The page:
Inside Wall Street
A SCORCHING RISE FOR LARSON-DAVIS
For a little-known company that has yet to make a penny, Larson-Davis (LDII) is having a ball that shareholders hope won't end. Its stock, which traded as low as 41/8 in March, 1996, closed at 131/4 on Jan. 22. What's firing the stock?
Larson develops and makes precision measurement instruments, using its leading-edge technologies. Investors, such as Kyle Frey of Warburg Pincus Small Company Value Fund, say these are "in great demand." The company's patented products have made "significant technological breakthroughs," adds Frey, who thinks sales and earnings will ramp up strongly this year. The company has hinted that it's seeking strategic partners to commercialize some of its products.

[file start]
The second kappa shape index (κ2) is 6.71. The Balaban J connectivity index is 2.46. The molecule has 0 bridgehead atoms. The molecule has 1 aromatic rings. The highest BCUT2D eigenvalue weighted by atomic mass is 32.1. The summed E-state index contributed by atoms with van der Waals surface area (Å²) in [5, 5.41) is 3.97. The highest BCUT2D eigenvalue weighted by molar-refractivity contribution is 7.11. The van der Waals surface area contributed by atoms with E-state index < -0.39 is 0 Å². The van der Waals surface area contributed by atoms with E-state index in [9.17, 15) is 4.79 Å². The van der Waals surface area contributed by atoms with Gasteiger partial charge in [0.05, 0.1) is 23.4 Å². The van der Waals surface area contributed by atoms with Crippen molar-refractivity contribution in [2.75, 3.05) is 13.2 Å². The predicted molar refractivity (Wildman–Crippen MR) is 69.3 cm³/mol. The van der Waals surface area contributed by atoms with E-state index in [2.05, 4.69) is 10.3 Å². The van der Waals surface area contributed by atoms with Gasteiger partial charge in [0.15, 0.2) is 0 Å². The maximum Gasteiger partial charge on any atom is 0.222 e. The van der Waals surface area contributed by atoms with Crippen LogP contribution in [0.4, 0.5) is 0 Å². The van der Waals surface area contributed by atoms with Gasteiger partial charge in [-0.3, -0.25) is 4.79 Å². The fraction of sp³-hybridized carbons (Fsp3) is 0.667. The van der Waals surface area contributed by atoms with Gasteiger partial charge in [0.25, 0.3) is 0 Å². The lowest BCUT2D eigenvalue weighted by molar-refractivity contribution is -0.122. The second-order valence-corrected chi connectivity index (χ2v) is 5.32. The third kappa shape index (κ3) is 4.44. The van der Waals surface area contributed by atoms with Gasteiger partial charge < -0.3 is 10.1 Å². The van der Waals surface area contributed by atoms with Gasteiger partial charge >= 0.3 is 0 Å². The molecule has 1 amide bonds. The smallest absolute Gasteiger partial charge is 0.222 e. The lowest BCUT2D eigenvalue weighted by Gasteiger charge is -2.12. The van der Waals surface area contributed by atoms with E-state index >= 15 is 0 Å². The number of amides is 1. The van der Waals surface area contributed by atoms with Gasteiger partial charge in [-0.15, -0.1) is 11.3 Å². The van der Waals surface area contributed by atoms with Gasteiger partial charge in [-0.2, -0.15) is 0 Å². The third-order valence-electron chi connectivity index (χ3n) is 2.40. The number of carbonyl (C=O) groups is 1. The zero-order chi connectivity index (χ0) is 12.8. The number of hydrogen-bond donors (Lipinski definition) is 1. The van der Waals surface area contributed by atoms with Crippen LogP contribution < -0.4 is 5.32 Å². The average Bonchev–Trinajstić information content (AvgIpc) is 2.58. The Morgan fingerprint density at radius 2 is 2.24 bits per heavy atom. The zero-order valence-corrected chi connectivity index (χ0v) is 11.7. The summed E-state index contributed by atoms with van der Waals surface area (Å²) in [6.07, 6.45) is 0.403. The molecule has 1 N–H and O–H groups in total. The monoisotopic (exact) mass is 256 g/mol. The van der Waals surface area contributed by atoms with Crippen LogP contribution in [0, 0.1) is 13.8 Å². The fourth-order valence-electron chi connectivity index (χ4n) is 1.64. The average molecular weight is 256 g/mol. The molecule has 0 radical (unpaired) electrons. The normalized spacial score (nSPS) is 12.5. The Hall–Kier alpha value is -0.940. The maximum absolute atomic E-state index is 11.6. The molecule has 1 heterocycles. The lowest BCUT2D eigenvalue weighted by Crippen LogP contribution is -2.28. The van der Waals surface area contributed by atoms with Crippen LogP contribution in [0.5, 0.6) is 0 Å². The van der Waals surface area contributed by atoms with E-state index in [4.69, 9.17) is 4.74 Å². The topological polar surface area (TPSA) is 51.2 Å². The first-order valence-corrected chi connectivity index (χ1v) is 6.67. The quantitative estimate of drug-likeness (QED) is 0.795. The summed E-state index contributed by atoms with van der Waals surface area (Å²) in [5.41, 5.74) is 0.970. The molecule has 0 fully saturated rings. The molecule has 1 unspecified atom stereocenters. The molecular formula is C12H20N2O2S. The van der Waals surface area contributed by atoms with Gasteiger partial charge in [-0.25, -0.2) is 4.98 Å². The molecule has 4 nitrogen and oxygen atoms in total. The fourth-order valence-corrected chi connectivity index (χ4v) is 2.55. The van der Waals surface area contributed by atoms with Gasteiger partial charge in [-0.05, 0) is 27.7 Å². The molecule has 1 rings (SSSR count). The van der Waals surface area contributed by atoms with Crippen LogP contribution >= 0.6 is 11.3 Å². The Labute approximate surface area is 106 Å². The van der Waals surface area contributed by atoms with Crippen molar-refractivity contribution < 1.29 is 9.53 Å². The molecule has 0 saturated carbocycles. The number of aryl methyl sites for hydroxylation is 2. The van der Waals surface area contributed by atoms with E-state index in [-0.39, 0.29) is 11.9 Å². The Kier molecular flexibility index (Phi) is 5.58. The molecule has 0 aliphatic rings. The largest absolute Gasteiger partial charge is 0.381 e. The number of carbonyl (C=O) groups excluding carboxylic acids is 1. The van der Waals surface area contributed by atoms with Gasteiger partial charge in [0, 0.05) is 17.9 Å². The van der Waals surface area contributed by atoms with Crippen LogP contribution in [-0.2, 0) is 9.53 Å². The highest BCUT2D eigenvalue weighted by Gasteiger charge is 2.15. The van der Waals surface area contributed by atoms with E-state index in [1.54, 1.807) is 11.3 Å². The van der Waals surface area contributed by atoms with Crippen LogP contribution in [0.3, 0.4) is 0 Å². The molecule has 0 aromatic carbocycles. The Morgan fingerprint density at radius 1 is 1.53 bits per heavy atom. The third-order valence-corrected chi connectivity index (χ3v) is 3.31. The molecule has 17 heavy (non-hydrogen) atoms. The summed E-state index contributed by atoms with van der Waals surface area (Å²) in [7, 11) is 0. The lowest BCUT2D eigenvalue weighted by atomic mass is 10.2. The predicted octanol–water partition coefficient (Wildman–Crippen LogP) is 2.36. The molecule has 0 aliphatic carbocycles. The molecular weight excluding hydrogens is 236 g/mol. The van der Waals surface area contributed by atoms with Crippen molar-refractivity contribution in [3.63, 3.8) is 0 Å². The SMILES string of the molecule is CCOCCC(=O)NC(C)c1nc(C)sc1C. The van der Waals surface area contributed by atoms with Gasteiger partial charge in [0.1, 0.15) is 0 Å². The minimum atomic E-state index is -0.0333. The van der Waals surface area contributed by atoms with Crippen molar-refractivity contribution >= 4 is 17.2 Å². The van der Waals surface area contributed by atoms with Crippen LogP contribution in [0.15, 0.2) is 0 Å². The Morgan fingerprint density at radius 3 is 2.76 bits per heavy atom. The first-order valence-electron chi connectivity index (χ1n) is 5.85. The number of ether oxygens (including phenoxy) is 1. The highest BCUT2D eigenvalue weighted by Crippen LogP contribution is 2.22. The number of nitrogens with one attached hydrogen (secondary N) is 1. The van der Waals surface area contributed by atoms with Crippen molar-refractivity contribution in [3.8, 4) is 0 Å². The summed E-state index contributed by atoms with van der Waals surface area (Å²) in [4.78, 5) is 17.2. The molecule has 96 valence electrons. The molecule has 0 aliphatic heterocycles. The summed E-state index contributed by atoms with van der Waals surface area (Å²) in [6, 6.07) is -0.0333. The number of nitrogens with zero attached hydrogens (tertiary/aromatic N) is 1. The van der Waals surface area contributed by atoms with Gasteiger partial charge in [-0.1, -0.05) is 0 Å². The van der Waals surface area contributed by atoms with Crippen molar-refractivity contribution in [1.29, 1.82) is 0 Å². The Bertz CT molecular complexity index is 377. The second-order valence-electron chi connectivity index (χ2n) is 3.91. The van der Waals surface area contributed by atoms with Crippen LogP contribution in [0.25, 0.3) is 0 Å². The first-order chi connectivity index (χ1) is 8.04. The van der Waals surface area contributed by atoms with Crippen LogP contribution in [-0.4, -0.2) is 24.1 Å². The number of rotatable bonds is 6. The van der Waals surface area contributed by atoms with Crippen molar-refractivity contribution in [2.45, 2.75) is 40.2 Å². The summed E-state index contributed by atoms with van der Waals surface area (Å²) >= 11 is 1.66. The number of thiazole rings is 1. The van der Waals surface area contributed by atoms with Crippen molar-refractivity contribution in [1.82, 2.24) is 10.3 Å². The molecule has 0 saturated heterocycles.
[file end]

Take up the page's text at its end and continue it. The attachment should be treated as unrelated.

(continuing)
Analyst Phil Anderson of Unterberg Harris says Larson is poised to emerge as "the low-cost producer of several products." One such line is its Sensar mass-analyzing instruments. They rapidly separate, identify, and quantify components of any substance. Sensar revenues alone will grow from $1 million in 1996 to more than $27 million by 1997, figures the analyst, with a high 60% gross margin. Anderson sees sales growing from $13 million in the year ending June, 1997, to $61 million in fiscal 1998, up from $8.7 million in 1996. He expects earnings will jump to 70 cents in 1998, up from 2 cents in 1997 and a loss in 1996.BY GENE G. MARCIALReturn to top
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